You said recently that you are prepared to accept Palestinian Authority Chairman Yasser Arafat's latest offer of a hudna, or cease-fire, in order to get some time out, because you realize that there won't be growth without quiet.

"We don't need to make truce agreements with Arafat, because they aren't worth anything, but we also don't need to shoot automatically. We should act only in accordance with urgent security needs, and if there is no such need then we should take advantage of the period of quiet, which in part has been obtained through deterrence, in order to put up the entire fence. The fence will also help the Palestinians come to their senses, because if they know that they have been denied the possibility of sending terrorists against us, this will advance their awakening, which is a necessary step in the process of future conciliation."

Unjust and immoral

On the economic issue, Netanyahu decided to go one step further and express himself more sharply. The statements by the government ministers who object to the cuts annoy him, the expected labor sanctions annoy him and above all he is angry at the talk in the media to the effect that he is the one who is destroying the society and the economy.

He, for his part, believes that he is saving the society and the economy as he works toward the transition from living off the dole to living off work, as he fearlessly fights the large monopolies and as he tries to make the government smaller and contain the bureaucracy.

Question: The governor of the Bank of Israel has said that it is not very likely that you will achieve a deficit of 4 percent in 2004, the debt-to-GDP ratio will also go up and therefore the long-term interest rates will also go up and he will not be able to continue to lower the interest rate.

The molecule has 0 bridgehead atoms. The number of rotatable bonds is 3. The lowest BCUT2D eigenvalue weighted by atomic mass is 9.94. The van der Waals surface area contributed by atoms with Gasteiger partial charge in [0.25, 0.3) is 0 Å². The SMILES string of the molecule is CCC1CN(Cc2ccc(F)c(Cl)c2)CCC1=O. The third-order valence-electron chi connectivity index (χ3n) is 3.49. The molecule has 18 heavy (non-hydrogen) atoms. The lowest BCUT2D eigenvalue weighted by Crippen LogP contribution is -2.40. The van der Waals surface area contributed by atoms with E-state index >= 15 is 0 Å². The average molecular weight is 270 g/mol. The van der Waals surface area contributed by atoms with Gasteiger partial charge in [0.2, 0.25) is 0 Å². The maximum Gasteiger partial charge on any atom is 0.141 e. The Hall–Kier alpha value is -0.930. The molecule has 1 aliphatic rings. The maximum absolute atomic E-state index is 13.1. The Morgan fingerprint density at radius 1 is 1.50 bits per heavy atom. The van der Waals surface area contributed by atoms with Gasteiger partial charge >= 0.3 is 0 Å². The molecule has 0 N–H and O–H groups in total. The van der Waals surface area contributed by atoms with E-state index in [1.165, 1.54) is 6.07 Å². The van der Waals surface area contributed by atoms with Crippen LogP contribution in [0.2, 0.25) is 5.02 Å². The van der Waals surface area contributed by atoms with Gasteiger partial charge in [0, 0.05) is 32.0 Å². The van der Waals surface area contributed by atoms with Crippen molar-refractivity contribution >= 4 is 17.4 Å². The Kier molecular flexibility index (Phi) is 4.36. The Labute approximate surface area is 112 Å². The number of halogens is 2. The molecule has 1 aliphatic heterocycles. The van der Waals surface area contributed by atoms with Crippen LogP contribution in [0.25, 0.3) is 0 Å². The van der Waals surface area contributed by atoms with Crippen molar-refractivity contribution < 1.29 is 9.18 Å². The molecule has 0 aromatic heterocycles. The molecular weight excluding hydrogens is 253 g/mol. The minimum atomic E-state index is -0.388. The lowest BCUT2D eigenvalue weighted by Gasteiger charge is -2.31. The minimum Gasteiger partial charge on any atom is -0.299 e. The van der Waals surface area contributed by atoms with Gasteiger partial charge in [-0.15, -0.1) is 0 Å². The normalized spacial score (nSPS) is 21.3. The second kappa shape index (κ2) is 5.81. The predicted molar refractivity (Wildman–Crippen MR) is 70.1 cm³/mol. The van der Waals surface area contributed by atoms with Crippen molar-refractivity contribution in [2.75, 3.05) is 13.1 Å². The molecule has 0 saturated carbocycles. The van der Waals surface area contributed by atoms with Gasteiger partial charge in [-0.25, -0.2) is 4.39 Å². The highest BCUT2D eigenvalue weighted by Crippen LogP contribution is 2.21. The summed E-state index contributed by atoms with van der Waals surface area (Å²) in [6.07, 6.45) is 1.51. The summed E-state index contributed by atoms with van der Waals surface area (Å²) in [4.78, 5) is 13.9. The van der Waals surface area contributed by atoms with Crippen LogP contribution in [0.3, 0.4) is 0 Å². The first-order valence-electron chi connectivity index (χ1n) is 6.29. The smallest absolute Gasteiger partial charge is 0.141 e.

Answer: "I disagree with him. We have an excellent chance of achieving the deficit target. What the government of Israel is doing in the economic field is transforming a centralized, inefficient and degenerate economy, which is weighed down by a huge bureaucracy and inflexible monopolies, into a healthy economy.

"The Central Bureau of Statistics is also talking about the start of growth. The direction is changing, the light has changed, the cars are beginning to move and the first to move are the ones at the head of the line, and they're the high tech. The main factors that are delaying an increase in growth are the security question that we want to solve by putting up the fence, and the second factor is the high and exaggerated interest rate that we are groaning under and that creates tremendous suffocation in the Israeli economy.

"In addition, this high interest rate has missed the course of inflation in recent years and has led to inflation being, in most cases, lower than the target and this is not in accordance with the government's policy."

But Bank of Israel Governor David Klein has nevertheless now lowered the interest rate by 0.4 percent?

"Can you justify an interest rate of 6.1 percent when inflation is nearly zero? This is a very high interest rate. It is the highest in all the world markets. There is no other country that is in such a deep recession with such low, if not negative, inflation where such a high rate of interest is imposed, an interest rate that inevitably depresses any possibility of investment and growth."

What should the interest rate reach?

"It has to be much lower, and it has to get there as fast as possible."

`I'm not looking for an alibi'

That sounds like a double alibi, because if the fence doesn't go up and then there is no security, and if the interest rate doesn't go down, you won't be held to blame for the growth that won't happen.